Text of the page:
The execution following the King's trial took place on a temporary scaffold erected outside the Banqueting House in Whitehall, at first floor level.

A huge crowd gathered to witness the event, but they would have seen practically nothing of the killing because the scaffold was so high and a solid regiment of troops was stationed around it.

The King's body was removed and buried secretly in Windsor Castle without any religious service. His corpse was undressed and his clothing distributed to people at the execution, including Charles' physician, who allegedly obtained the waistcoat.

Dressed for death: The garment allegedly worn by Charles I for his execution

Portraits, records and descriptions confirm that Charles wore rich and fashionable dress in the earlier days of his reign, in line with his status. His personal taste is said to have been modest and by his last years it is likely that his wardrobe became less flamboyant.

'Some accounts suggest that Charles asked for this waistcoat to wear over a shirt at his execution to keep him warm. It was a cold day in January and he didn't want to shiver fearing that onlookers might think he was afraid,' added Hilary.

'One of the most striking features of the garments is the lack of any heavy staining that perhaps would have been expected after being worn during a beheading, especially around the collar.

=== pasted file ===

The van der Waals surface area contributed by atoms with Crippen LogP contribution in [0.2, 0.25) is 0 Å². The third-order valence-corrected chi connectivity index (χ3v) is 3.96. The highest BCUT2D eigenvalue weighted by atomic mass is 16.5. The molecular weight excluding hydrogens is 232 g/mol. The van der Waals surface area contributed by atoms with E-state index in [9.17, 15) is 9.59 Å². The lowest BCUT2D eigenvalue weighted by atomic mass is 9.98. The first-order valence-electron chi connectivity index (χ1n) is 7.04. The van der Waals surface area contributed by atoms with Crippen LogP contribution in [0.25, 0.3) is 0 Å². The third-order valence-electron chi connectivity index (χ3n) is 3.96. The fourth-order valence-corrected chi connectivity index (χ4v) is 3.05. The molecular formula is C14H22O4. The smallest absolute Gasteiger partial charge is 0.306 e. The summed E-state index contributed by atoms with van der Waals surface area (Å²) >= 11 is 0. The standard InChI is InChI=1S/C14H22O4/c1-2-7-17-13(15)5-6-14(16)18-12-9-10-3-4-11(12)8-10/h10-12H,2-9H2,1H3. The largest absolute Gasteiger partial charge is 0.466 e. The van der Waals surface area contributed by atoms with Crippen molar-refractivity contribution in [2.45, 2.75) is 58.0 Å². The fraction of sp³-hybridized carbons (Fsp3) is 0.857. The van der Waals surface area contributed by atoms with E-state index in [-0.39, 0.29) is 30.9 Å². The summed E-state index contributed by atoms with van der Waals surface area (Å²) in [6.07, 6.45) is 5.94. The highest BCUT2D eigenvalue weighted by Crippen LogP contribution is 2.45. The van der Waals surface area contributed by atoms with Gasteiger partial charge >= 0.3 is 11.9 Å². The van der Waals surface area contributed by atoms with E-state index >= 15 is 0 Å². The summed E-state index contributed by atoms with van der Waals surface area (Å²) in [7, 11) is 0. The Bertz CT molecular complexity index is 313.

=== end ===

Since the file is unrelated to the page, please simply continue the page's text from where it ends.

'The arterial blood released after decapitation would have spurted forward with considerable force.

'With a linen shirt underneath, which may have soaked up any blood near the neck, it is possible that no blood got onto the waistcoat during the beheading. If the stains are blood, they could have been incurred during handling after his death.'

The new tests will begin later this year.

The execution of Charles I

Charles I was executed on a Tuesday 30th January 1649. It was a cold day. Charles was allowed to go for a last walk in St Jamesís park with his pet dog. His last meal was bread and wine. However, there was a delay in his execution.

The man who was to execute Charles refused to do it. So did others.

Very quickly, another man and his assistant was found. They were paid £100 and were allowed to wear masks so that no-one would ever know who they were.